A nine-year-old Syrian girl, Cham, rescued after being trapped for forty hours under rubble after the earthquake and whose video of the rescue had gone viral, is at risk of having her legs amputated.
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Like many survivors of the February 6 earthquake that killed more than 45,000 people in Syria and Turkey, Cham al-Sheikh Mohammad suffers from traumatic rhabdomyolysis, or “the buried syndrome”.
Potentially fatal, this syndrome can lead to the amputation of a limb, damage to the kidneys or cause cardiac complications.
The little girl had been buried under the rubble of her home in Armanaz, in northwestern Syria. Rescuers had spotted her but it took six hours to extract her from the ruins.
In the video posted online by the White Helmets, the rescue workers who work in rebel areas in Syria, we hear them joking with the girl to give her courage.
She hums with them a song dedicated to the Syrian capital, Damascus (Cham in Arabic), whose name she bears, or asks them for water.
Cham’s mother and sister died in the collapse of their building in the rebel province of Idlib.
Cham, his father and two brothers survived. The family had settled in Armanaz after fleeing the Syrian regime and Russian bombings in the south of Idlib province three years ago.
“She is at risk of having her legs amputated” after being stuck under concrete slabs for 40 hours, Tarek Moustafa, an orthopedic surgeon at a hospital in Idleb, told AFP.
“Help me,” implores Cham, lying on her hospital bed, a doll by her side.
“Smile of Death”
The amputation operation has been postponed, but she is still recovering in a hospital in Idlib, says the doctor, who works at a hospital run by the Syrian American Medical Society (SAMS).
“Cham is one of many patients with the syndrome who have flocked to area hospitals,” according to the doctor.
The health department in the rebel and jihadist-held city of Idlib has identified at least 100 patients with buried syndrome in the region, many of whom suffer from kidney failure.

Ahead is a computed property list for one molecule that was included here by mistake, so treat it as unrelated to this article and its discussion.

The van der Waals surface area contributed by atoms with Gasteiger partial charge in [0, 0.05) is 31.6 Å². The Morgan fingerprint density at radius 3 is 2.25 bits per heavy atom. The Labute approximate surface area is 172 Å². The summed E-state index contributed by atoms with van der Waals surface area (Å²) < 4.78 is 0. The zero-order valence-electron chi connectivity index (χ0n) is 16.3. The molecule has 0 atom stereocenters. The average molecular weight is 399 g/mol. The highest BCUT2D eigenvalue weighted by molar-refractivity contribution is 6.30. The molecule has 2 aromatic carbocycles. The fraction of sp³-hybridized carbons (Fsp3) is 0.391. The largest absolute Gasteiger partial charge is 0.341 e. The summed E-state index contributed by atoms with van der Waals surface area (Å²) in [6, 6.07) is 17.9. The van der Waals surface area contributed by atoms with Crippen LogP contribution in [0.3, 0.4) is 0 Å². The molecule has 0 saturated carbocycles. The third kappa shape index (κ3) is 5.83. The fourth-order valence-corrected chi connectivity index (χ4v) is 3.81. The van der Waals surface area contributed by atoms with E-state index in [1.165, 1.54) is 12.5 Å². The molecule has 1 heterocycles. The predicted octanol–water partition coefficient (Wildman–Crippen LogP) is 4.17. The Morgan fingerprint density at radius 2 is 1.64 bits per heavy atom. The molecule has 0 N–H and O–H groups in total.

Most are children traumatized by the tragedy, which left some of them orphans.
Their limbs were compressed for more than 12 hours, which blocked blood circulation.
Often, the patient complains only of pain in the limbs, unaware that he is at risk of developing life-threatening heart and kidney problems later on.
“It’s what we call ‘the smile of death’,” explains Moustafa.
When the White Helmets learned that Cham could be amputated, they called on social media to pray for her and all others affected by this syndrome.
Mohamed Nasreddine, the rescuer who offered Cham to sing in the video to give her courage during the long rescue operation, told AFP how “seeing her talking under the rubble galvanized us”.
“Our joy was indescribable when she came out,” he recalls.
In the video footage, another rescuer, Ziad Hamdi, promises Cham to take her to the amusement park if she holds out during the rescue.
“In this case, I will wear beautiful clothes, I want to be a princess,” the little girl replies happily.
“I did not expect such a response” from a child who is fighting to survive, admits Mr. Hamdi.
“The roof had fallen on his legs, when I worked to extricate his legs, I had tears in my eyes,” he continues. “She reminded me of my five-year-old daughter.”
“I promised to take him to the amusement park and I will keep my promise,” assures the rescuer.